I’d prefer a pipeline through Oman, a friendly nation and an easier area for security to manage. It would also be a better placement for east-west trading.

The other thing we can do is look at switching some of our contracts over from Arab countries to alternative sources. Canada, Israel, and our own oils shale might be good future sources of energy that provide us with better energy security and location than some of our current middle eastern contracts.

Chris.B.
January 1, 2012 11:56 pm

I remember my time on the unemployment line. I gave the lady my book with the jobs in it that I’d applied for and she looked stunned. She commented that it was nice to see one filled out properly for a change. This, after I’d spent the day worrying if I’d done enough.

I guess their are bad apples, but fundamentally it’s a system whereby one can only get off it thanks to the decision of someone other than themselves. You can apply for 50 jobs a day, but if nobody will employ the person then he or she has no choice but to remain on the benefits, the decision is out of their hands.

This is why I’d like to see a greater focus on generating minimum wage, low skill jobs where jobseekers are just as qualified as anybody else, and indeed their lack of recent work means their wage demands are irrelevant. Like most low level retail for example.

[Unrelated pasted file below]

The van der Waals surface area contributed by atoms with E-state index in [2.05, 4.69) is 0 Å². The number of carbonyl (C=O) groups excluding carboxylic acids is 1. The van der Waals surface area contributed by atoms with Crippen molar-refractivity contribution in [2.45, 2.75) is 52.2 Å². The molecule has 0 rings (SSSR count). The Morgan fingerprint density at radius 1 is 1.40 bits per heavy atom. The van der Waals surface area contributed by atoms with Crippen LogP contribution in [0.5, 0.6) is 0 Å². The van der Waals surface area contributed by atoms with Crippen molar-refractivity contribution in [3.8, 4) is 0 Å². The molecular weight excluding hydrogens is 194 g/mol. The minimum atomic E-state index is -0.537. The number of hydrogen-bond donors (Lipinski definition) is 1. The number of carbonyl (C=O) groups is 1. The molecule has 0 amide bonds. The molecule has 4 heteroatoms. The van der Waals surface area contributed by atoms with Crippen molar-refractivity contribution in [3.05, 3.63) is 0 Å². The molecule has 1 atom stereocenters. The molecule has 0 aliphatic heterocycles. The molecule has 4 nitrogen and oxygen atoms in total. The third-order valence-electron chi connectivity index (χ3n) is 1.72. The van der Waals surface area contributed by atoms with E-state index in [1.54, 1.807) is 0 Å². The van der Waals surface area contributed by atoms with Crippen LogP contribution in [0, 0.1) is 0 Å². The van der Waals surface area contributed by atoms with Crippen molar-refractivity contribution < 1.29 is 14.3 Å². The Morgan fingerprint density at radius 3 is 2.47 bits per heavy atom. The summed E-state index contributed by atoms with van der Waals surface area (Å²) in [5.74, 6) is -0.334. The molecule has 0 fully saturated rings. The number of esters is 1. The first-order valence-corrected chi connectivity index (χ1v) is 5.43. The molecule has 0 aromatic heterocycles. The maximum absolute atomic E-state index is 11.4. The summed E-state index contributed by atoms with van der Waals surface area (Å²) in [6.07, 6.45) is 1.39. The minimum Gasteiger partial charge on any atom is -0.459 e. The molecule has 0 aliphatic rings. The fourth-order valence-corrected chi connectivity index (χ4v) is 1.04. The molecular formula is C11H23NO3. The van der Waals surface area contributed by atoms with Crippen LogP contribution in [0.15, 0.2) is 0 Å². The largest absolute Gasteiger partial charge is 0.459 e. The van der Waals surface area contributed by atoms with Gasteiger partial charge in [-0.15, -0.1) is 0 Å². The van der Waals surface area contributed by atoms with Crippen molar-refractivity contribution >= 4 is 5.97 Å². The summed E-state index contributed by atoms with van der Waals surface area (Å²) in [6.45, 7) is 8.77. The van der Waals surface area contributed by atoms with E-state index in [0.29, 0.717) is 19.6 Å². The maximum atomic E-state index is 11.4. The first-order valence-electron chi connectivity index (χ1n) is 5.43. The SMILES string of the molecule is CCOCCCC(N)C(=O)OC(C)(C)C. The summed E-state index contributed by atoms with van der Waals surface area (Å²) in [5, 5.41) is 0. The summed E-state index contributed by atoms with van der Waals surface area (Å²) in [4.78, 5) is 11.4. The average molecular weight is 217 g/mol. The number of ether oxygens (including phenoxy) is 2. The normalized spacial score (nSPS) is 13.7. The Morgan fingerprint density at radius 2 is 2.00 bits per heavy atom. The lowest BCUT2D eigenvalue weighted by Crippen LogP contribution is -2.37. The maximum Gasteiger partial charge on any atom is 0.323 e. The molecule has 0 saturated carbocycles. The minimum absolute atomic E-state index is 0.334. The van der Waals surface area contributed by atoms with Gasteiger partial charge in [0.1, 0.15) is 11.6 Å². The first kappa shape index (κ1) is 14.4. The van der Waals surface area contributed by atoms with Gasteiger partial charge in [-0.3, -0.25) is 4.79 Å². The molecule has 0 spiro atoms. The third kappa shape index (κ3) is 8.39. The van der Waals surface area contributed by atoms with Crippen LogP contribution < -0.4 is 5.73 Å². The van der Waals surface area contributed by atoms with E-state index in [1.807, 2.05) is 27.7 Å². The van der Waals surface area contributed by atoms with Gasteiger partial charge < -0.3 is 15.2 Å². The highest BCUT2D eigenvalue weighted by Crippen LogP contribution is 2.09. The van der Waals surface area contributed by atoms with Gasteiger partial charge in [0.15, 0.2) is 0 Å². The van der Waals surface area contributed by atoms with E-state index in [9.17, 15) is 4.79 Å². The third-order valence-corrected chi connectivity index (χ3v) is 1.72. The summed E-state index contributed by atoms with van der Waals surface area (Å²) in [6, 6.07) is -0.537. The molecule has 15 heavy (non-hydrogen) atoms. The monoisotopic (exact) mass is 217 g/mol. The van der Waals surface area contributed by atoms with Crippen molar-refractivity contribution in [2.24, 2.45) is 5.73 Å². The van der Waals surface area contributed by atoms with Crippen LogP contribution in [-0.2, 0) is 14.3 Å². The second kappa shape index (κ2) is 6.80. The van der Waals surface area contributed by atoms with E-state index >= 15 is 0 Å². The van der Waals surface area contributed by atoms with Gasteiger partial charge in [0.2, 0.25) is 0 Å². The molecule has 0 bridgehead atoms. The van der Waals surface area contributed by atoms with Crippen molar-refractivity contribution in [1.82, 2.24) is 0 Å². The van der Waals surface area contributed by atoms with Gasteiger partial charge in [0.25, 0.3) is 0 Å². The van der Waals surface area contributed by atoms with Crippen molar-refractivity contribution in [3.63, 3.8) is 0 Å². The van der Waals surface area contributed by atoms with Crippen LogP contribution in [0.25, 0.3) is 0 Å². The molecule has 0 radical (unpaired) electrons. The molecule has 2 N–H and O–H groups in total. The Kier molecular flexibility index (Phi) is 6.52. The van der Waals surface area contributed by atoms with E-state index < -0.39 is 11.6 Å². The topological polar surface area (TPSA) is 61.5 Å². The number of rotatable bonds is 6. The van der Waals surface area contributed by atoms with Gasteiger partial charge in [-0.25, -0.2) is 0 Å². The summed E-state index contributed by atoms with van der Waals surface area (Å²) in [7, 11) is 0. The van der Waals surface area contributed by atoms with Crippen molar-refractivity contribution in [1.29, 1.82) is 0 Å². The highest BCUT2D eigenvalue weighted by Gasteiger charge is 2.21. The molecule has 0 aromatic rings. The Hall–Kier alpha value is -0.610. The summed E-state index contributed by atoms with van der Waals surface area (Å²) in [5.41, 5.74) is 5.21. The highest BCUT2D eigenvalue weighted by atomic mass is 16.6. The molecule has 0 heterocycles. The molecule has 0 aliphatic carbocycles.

El Sid
El Sid
January 6, 2012 4:12 am

Phil has been at the Pentagon, and has been playing good cop over Iran, emphasising economics over military action :

http://defensetech.org/2012/01/05/uk-talks-kinda-tough-on-iran/

ArmChairCivvy
ArmChairCivvy
January 6, 2012 9:41 am

Hi STV, RE
“I think a pipeline across Saudi Arabia would experience the same problems but the larger potential scale of the problem is concerning. So to is the idea of it heading to the red sea.”

I would not discount the value of these pipelines
– S.Arabia has a $22bn contract with France for extensive surveillance build-up (officially for their borders, I would bet the pipelines are at least an equal priority)
– terminals are more vulnerable (and take much longer to repair) than a pipeline; surely worth having some of them outside the reach of neighbour’s missiles

Monty
January 12, 2012 3:47 pm